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UK takes next step towards 'smart, flexible energy system'

Energy regulations must be updated to deliver a smarter energy system in the UK, an energy law expert has said.11 Nov 2016

Ian McCarlie of Pinsent Masons, the law firm behind Out-Law.com, welcomed a new consultation launched jointly by the UK government and Ofgem which seeks industry and wider stakeholder input on how to deliver a "smart, flexible energy system" in the UK (104-page / 1.28MB PDF).

McCarlie identified changes in regulations as particularly necessary to help spur the development and use of new energy storage technologies.

The joint Department for Business, Energy and Industrial Strategy (BEIS) and Ofgem call for evidence raised a number of issues relating to smart energy regulation and energy storage in particular. According to the document, the UK government is looking to ensure that planning rules do not serve as a barrier to energy storage projects, and "a more technology neutral flexibility licence model" for electricity storage schemes is also under consideration.

"Enabling new and existing forms of flexibility to compete efficiently within the energy market is key to ensuring that we will have a dynamic and responsive energy system which works for consumers and supports low carbon generation," the BEIS and Ofgem document said. "We want a policy and regulatory framework that ensures that barriers are not hindering their development."

McCarlie said the rapid advance of energy storage technology, particularly battery storage, and recognition of the contribution it could make to the UK’s energy mix, brings the need for appropriate regulation into "sharp focus".

"Current regulations which stem from the Electricity Act 1989 are outdated and not adaptable to the pace of technological change within the energy markets," McCarlie said. "This can result in storage projects being charged twice by the grid operator which puts this technology at a potential economic disadvantage."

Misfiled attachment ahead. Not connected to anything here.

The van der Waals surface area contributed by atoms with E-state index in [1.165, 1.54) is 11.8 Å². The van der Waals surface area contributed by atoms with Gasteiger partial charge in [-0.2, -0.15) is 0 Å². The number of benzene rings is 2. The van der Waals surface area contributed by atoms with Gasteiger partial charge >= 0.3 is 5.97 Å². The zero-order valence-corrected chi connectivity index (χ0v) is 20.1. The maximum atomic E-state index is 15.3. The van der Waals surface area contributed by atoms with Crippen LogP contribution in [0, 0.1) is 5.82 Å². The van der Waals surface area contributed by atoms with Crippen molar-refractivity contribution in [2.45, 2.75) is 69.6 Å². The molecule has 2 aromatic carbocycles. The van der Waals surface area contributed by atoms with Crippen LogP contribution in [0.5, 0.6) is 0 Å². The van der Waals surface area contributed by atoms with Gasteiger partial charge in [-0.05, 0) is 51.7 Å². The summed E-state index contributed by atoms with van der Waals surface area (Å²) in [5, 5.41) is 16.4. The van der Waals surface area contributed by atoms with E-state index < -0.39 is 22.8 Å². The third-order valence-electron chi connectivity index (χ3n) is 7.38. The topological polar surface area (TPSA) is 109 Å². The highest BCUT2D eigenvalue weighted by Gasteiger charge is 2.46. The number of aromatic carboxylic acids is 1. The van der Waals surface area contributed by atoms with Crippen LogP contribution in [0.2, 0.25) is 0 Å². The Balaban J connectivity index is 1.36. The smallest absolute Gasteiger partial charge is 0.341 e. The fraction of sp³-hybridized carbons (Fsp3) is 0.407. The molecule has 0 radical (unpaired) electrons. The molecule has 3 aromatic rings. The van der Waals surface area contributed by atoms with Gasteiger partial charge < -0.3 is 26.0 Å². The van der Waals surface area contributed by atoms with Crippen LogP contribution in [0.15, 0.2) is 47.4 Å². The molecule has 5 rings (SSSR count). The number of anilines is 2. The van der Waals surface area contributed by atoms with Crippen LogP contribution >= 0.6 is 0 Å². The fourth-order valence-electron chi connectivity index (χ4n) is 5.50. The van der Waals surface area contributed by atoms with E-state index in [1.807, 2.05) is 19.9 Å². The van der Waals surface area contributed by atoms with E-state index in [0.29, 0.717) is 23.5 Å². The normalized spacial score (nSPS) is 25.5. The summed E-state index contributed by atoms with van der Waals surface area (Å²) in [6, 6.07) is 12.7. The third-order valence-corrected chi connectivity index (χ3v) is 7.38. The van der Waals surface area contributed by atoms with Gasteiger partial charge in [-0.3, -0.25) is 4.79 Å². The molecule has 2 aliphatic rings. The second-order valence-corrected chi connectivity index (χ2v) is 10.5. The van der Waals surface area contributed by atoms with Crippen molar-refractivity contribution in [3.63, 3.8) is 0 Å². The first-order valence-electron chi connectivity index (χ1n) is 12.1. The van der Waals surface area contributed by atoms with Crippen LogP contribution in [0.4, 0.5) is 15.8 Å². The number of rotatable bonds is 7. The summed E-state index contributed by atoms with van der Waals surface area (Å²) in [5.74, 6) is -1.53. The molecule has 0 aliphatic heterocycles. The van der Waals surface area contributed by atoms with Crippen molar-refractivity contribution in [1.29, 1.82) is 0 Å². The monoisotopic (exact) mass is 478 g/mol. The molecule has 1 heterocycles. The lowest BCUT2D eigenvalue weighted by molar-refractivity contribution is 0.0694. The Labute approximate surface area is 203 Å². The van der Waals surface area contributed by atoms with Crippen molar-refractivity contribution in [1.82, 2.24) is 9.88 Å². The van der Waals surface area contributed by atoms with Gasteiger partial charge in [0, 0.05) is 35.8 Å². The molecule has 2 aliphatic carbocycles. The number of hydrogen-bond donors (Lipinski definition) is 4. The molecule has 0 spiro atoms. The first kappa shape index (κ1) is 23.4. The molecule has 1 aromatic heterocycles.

"This quirk of outdated regulation clearly needs to be addressed to ensure energy storage can realise its full potential as the UK seeks to enhance its indigenous energy supply infrastructure to meet changing patterns in energy markets. At a very basic level, storage has the potential to create a more stable and balanced energy supply in the UK, reduce unplanned outages and alleviate pressure on the grid at times of peak demand so how this sector is regulated going forward is crucial," he said.

Earlier this autumn National Grid unveiled eight successful battery storage projects following its first ever 'enhanced frequency response' (EFR) tender. The initiative will see the storage projects provide sub-second power to the grid at times of peak demand.

McCarlie said: "The EFR process is a big endorsement of energy storage technologies. However, now the bids have been secured, we need to see further proposals from government to provide the level of support needed to make these and other planned projects a valued part of the energy industry. Stability of policy and clearly defined parameters enshrined in legislation will be the key to attracting much needed investment into an industry that has the potential to be genuinely transformational."

Energy secretary Greg Clark said the UK energy system faces "new demands", from the rise of electric cars to the need to "manage renewable energy sources". This makes it "essential" for the UK to enhance its energy system capabilities, he said.

"The age of exclusive control by big energy companies and central government is over; we must maximise the ability of consumers to play an active role in managing their energy needs," Clark said. With a smart system we can go further and faster in breaking down barriers to competition – allowing the widest possible range of innovative products and services to prove themselves in the market place. To make the most of a smart system we need smart policy and smart regulation."

Energy law expert Nick Shenken of Pinsent Masons described the call for evidence as "good news", but said the outputs from it are unlikely to be seen in detail before spring 2017.  

"Storage costs are falling and the EFR tender has resulted in projects that now need to be delivered," Shenken said. "The financial models for those projects will have made assumptions about the regulatory difficulties for storage being resolved so the pace of change needs to keep up with the proposed pace of project delivery or the delivery itself is at risk."

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